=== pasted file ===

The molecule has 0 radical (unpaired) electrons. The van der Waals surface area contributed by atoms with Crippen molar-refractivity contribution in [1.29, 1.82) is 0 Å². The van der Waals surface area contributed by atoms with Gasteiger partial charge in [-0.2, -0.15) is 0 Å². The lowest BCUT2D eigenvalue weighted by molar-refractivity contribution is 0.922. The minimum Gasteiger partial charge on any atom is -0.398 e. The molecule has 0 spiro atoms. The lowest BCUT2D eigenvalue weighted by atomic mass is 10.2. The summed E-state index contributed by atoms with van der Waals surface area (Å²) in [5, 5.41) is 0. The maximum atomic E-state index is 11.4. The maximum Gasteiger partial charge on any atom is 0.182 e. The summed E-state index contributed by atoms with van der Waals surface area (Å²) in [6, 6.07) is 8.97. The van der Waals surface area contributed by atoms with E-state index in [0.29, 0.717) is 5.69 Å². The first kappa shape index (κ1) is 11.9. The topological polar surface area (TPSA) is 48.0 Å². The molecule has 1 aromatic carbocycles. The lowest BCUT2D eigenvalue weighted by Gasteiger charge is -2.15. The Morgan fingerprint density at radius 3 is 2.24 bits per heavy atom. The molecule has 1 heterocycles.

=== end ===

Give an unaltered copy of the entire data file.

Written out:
The molecule has 0 radical (unpaired) electrons. The van der Waals surface area contributed by atoms with Crippen molar-refractivity contribution in [1.29, 1.82) is 0 Å². The van der Waals surface area contributed by atoms with Gasteiger partial charge in [-0.2, -0.15) is 0 Å². The lowest BCUT2D eigenvalue weighted by molar-refractivity contribution is 0.922. The minimum Gasteiger partial charge on any atom is -0.398 e. The molecule has 0 spiro atoms. The lowest BCUT2D eigenvalue weighted by atomic mass is 10.2. The summed E-state index contributed by atoms with van der Waals surface area (Å²) in [5, 5.41) is 0. The maximum atomic E-state index is 11.4. The maximum Gasteiger partial charge on any atom is 0.182 e. The summed E-state index contributed by atoms with van der Waals surface area (Å²) in [6, 6.07) is 8.97. The van der Waals surface area contributed by atoms with E-state index in [0.29, 0.717) is 5.69 Å². The first kappa shape index (κ1) is 11.9. The topological polar surface area (TPSA) is 48.0 Å². The molecule has 1 aromatic carbocycles. The lowest BCUT2D eigenvalue weighted by Gasteiger charge is -2.15. The Morgan fingerprint density at radius 3 is 2.24 bits per heavy atom. The molecule has 1 heterocycles.